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Printed from https://www.Writing.Com/view/2100287
Rated: 13+ · Fiction · Horror/Scary · #2100287
A retelling of Shelley's Clasic (Excerpts from a work in progress)
(Excerpt 1)

The carriage accident gave Victor Frankenstein nightmares for the rest of his life. Time and time again, it played out in front of him. He and Gilliam were flying the toy helicopter. They took turns sending it flying into the air. One would launch the tiny machine and the other would race to catch it.

Gilliam always launched the helicopter straight up so the wind caught it, but Victor loved to send it as far as he could, and aimed it toward the open expanses of the courtyard.

From his nightmare vantage Victor could see the coach. Gilliam never saw it, his eyes were on the helicopter as he ran faster then he had ever ran before.

Gilliam never screamed, but Victor screamed for him, a thousand times on a thousand different nights. A thousand times he stared into Gilliam's fluttering eyes. A thousand times he watched, as his cousins limp body flew one way and his head went another. A thousand times Victor watched the toy helicopter fall on Gilliam's mangled body, to be brushed away by wildly jerking arms. A thousand times Victor stood in the yellow leaves of fall and screamed until he could not breathe.

(Excerpt 2)

There is something haunting in the light of the moon; it has all the dispassionateness of a disembodied soul, and something of its inconceivable mystery. If there is no specter; then all too often we haunt ourselves, either by reproach or the consequences of our actions given flesh.

Always we balance upon a knife edge, weighing what we want against what we know is right. It’s not our warmest and happiest memories that keep us closest company through our lives. It is not remembrances of warm fire and full belly that cause us to break our bodies against the turning of the world. It’s bitter gall and rude realizations that makes us who we are. It is tragic that because of those horrors we often sow the seeds of our own destruction. It is horrid that the face of our nemesis is often nothing more than our own reflection.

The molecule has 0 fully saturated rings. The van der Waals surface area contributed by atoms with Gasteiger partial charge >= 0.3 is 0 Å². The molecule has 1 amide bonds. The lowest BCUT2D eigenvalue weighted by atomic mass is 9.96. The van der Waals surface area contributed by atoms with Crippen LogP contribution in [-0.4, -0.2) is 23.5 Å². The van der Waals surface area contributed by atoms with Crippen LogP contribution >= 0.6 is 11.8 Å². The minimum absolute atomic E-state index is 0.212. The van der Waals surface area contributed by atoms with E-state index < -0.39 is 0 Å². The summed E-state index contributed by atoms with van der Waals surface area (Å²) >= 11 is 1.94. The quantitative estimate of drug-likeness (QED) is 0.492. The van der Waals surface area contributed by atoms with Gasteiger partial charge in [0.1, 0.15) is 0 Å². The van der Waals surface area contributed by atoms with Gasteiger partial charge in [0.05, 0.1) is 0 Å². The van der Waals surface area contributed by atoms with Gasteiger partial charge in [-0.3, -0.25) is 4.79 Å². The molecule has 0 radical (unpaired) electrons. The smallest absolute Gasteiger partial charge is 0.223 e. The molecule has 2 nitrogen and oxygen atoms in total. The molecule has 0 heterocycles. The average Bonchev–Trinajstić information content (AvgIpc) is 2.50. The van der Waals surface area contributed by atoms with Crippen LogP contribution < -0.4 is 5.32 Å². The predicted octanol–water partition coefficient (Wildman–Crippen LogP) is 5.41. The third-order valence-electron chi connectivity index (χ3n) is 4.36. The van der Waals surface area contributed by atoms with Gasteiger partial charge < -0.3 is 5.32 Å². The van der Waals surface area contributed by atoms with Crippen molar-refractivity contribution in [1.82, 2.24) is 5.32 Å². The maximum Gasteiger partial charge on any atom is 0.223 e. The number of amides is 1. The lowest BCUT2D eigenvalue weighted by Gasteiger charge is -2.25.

Like a moth in the kill jar, he fixed me with the dead eye nearest me while the other read my journal.

“Why?” he croaked, in a choir of four voices.

I opened my mouth to speak but I had no words.

“Why?” Lament, savagery, petulance and accusation infused the question and demanded an answer.

The other eye turned to consider me.

“The seed came to me as a gift, from my teacher, I. . .”

His roar was a chorus of the damned, his breath a miasma of pustulence crushed me like an avalanche. “That is how! I asked you why?!”

I looked on him, trying to remember how many there were. Forty? At least that many, probably more.

"Because I could," I whispered, and prayed my death would be quick, like Samuel's: my throat and neck crushed by his immense hand.

He/they howled and there was sad beauty in their hellish harmony.

“Frankenstein you are far worse than the devil. You are not content with the ravishing and defilement of corrupt souls, you have blended innocence with the base. Where death offered solace and an end to misery, you have raised us up and refused us just ends. If one man’s pain is infinite, then how much greater is mine. What also is the measure of my rage and hatred for you? We will find a way, so that you may know”

His words brooked no answer and even had they been different I had no answer for him.

“You who are my creator shall now become my creation, for it is not meet that I should be alone.”

The reference chilled me.

“You shall make for me a companion, a female that I shall not be alone. Refuse me and I shall glut the mouth of hell with your family and friends. Where walks Frankenstein there also shall walk death and malevolence. The hand of every man shall be turned against you as they are turned against me...the one who, if this world were just, would be your most faithful and loving servant. You have shrank from your role divine and so I shall lift you back to your plinth. Give me a woman and I shall be your servant again.”

I had come there prepared for death but I could not give him a mate, could not give him procreation.

“Rip me limb from limb, I shall not give you that. I came here to die so get on with your grizzly task!"
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